“Did the media get the election wrong?” asks Fairfax journalist Matthew Knott in an attempt to turn the spotlight fleetingly on he and his colleagues in the press gallery. “The consensus, speaking to colleagues in the Canberra press gallery, is a reluctant yes. Some insist they got it spot on. But many admit they expected a more decisive Coalition victory than occurred. And they concede this influenced the way the media […]
One of the tropes of media election coverage is when ‘jaded’ seen-it-all ‘insiders’ proclaim to the wet-behind-the-ears public that it’s all over. The ‘people’ have already decided. Call off the election. The conservatives have it in the bag. These stories are invariably based on opinion polls and written by telephone journalists, who having forsaken the campaign bus, spend their lives talking to other insiders who are reading the same […]
It often takes a crisis for a society to reflect meaningfully on its institutions – their value, purpose, strengths and weaknesses. Do those institutions serve us or do they primarily serve themselves? The global financial crisis, for instance, exposed how a large swathe of the international banking system had been corrupted by reckless risk-taking and had internalised the view that it could simultaneously privatise its profits and socialise its […]
There are some astute observations in this brief video on the increasingly blurry distinction between “old” and “new” media. I especially like the line from one journalist about it all coming down to trust. Ultimately, trust is the currency of good journalism. And without trust, you really are reduced to being a ‘content producer for an advertising platform’ (to quote former Fairfax CEO Fred Hilmer’s notoriously reductionist definition of […]
“What is happening is…a revolution in the way young people are accessing news. They don’t want to rely on the morning paper for their up-to-date information. They don’t want to rely on a God-like figure from above to tell them what’s important. And to carry the religion analogy a bit further, they certainly don’t want news presented as gospel.” When Rupert Murdoch delivered that speech to the American Society […]
A common defence of Rupert Murdoch’s overwhelming dominance of the Australian media is that it reflects market forces. His papers account for 60%-70% of newspaper sales because they are popular, goes this line. A second defence is that the multiplicity of new platforms for news and information and the proliferation of blogs make Murdoch’s stranglehold over traditional media, particularly newspapers, less of an issue for democracy.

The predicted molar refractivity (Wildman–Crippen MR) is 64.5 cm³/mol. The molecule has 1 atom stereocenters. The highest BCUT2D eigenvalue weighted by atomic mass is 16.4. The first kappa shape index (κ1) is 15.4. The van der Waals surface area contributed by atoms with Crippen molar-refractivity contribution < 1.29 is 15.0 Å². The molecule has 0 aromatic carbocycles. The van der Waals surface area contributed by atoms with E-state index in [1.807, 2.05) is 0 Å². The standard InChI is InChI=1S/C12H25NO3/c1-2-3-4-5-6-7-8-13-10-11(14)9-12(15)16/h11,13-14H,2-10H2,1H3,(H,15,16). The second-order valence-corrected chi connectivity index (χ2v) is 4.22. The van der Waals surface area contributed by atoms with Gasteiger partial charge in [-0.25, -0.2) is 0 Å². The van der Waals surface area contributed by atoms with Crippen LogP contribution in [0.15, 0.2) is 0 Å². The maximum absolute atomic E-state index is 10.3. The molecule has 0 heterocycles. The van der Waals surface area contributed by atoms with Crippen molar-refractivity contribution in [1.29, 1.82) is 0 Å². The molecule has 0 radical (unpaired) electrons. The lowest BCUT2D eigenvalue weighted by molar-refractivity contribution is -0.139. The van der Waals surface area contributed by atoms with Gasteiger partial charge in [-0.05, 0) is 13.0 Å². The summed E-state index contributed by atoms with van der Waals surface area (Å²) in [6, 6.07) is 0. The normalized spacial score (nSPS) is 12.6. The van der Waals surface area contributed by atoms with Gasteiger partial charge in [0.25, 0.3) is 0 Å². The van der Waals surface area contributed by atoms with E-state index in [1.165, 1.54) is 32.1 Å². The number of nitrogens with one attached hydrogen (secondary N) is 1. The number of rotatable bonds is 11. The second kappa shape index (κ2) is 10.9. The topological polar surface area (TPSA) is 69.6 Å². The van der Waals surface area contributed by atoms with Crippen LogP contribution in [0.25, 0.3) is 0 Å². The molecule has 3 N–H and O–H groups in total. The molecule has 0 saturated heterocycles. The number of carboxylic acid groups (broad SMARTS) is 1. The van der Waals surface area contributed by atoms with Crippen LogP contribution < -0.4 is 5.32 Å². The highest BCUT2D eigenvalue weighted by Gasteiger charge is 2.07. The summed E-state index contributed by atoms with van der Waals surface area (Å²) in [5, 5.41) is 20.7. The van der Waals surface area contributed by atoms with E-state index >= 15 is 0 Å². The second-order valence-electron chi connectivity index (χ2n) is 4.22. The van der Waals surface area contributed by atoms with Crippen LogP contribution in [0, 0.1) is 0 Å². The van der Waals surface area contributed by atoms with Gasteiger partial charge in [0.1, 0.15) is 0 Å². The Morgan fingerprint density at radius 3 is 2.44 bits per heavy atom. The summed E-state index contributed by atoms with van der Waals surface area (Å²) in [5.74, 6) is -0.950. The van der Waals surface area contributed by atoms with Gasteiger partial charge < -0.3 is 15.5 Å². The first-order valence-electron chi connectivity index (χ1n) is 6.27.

In age in which we are flooded with largely depressing books on the death of traditional media and establishment journalism, it’s exciting to read the perspective of someone who has grown up in new media and who celebrates the rise of the audience. Tim Dunlop, a writer, academic and one of Australia’s pioneer political bloggers, has written a refreshing insiders’ account of the rise of the new media insurgency. […]
Being a successful media pundit depends on a couple of core skills – one is a capacity for sounding absolutely confident about your predictions; the other is your ability to seamlessly and plausibly change gear after the fact without denting your public credibility at all. Traditionally, pundits have gotten away with these 180-degree reversals because of the mainstream media’s monopoly on analysis. Being the sole mediator allowed established outlets […]
“Grandma, tell me about the Great Cyber War. What was it like?” “Well, dear, on top of hill were the well-armed, but rapidly depleting mainstream media corps defending their turf to the death, or at least until deadline. “Assaulting the outskirts of parliament were we brave bloggers, dressed only in our pyjamas, fuelled on skim lattes and clicking on petitions until our index fingers blistered. It was […]
The professional bullies of talkback radio and the tabloid terrorsphere are bellyaching about trolls on Twitter. This is like Bernie Madoff condemning shoplifting or BP ticking off householders for pouring toxic cleaners down the sink.